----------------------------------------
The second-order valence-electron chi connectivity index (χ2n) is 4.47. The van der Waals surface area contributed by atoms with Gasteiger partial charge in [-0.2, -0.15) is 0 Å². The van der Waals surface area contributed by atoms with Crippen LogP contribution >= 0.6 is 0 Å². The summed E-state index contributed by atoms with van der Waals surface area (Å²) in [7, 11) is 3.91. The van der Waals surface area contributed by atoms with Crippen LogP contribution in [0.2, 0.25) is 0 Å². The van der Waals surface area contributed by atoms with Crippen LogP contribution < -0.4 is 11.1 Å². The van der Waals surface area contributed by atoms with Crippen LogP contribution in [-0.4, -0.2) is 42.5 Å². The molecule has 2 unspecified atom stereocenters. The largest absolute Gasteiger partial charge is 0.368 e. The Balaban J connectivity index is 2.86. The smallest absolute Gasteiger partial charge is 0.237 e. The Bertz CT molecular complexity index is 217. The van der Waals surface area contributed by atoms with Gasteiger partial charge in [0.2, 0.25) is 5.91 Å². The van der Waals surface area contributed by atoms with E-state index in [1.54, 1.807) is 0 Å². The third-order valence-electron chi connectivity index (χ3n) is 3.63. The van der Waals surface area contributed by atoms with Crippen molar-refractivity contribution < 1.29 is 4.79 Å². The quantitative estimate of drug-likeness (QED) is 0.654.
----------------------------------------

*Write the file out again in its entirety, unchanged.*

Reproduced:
The second-order valence-electron chi connectivity index (χ2n) is 4.47. The van der Waals surface area contributed by atoms with Gasteiger partial charge in [-0.2, -0.15) is 0 Å². The van der Waals surface area contributed by atoms with Crippen LogP contribution >= 0.6 is 0 Å². The summed E-state index contributed by atoms with van der Waals surface area (Å²) in [7, 11) is 3.91. The van der Waals surface area contributed by atoms with Crippen LogP contribution in [0.2, 0.25) is 0 Å². The van der Waals surface area contributed by atoms with Crippen LogP contribution < -0.4 is 11.1 Å². The van der Waals surface area contributed by atoms with Crippen LogP contribution in [-0.4, -0.2) is 42.5 Å². The molecule has 2 unspecified atom stereocenters. The largest absolute Gasteiger partial charge is 0.368 e. The Balaban J connectivity index is 2.86. The smallest absolute Gasteiger partial charge is 0.237 e. The Bertz CT molecular complexity index is 217. The van der Waals surface area contributed by atoms with Gasteiger partial charge in [0.2, 0.25) is 5.91 Å². The van der Waals surface area contributed by atoms with E-state index in [1.54, 1.807) is 0 Å². The third-order valence-electron chi connectivity index (χ3n) is 3.63. The van der Waals surface area contributed by atoms with Crippen molar-refractivity contribution < 1.29 is 4.79 Å². The quantitative estimate of drug-likeness (QED) is 0.654.